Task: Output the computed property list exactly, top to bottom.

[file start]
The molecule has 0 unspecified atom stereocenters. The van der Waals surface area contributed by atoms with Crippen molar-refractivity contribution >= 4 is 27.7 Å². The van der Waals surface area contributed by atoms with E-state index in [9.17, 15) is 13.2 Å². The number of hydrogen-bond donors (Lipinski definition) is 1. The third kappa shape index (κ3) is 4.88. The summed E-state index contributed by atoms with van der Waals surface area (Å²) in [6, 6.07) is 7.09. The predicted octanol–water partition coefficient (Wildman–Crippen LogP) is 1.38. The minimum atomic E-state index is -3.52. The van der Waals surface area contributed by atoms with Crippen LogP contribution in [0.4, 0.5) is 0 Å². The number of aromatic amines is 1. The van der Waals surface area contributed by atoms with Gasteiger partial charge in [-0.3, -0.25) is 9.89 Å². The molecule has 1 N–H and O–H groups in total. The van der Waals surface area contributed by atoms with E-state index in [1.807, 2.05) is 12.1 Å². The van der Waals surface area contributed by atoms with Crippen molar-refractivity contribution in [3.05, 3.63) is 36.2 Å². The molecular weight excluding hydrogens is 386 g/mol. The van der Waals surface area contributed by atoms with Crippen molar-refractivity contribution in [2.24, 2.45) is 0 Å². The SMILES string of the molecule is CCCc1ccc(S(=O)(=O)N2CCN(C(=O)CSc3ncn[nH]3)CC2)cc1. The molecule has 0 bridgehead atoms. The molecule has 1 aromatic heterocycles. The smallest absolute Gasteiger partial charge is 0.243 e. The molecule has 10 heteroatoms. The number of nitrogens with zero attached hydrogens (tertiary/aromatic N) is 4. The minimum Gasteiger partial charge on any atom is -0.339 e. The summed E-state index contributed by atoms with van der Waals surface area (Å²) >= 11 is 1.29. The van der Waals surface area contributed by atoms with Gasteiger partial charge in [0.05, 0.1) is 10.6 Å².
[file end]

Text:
The molecule has 0 unspecified atom stereocenters. The van der Waals surface area contributed by atoms with Crippen molar-refractivity contribution >= 4 is 27.7 Å². The van der Waals surface area contributed by atoms with E-state index in [9.17, 15) is 13.2 Å². The number of hydrogen-bond donors (Lipinski definition) is 1. The third kappa shape index (κ3) is 4.88. The summed E-state index contributed by atoms with van der Waals surface area (Å²) in [6, 6.07) is 7.09. The predicted octanol–water partition coefficient (Wildman–Crippen LogP) is 1.38. The minimum atomic E-state index is -3.52. The van der Waals surface area contributed by atoms with Crippen LogP contribution in [0.4, 0.5) is 0 Å². The number of aromatic amines is 1. The van der Waals surface area contributed by atoms with Gasteiger partial charge in [-0.3, -0.25) is 9.89 Å². The molecule has 1 N–H and O–H groups in total. The van der Waals surface area contributed by atoms with E-state index in [1.807, 2.05) is 12.1 Å². The van der Waals surface area contributed by atoms with Crippen molar-refractivity contribution in [3.05, 3.63) is 36.2 Å². The molecular weight excluding hydrogens is 386 g/mol. The van der Waals surface area contributed by atoms with Crippen molar-refractivity contribution in [2.24, 2.45) is 0 Å². The SMILES string of the molecule is CCCc1ccc(S(=O)(=O)N2CCN(C(=O)CSc3ncn[nH]3)CC2)cc1. The molecule has 0 bridgehead atoms. The molecule has 1 aromatic heterocycles. The smallest absolute Gasteiger partial charge is 0.243 e. The molecule has 10 heteroatoms. The number of nitrogens with zero attached hydrogens (tertiary/aromatic N) is 4. The minimum Gasteiger partial charge on any atom is -0.339 e. The summed E-state index contributed by atoms with van der Waals surface area (Å²) >= 11 is 1.29. The van der Waals surface area contributed by atoms with Gasteiger partial charge in [0.05, 0.1) is 10.6 Å².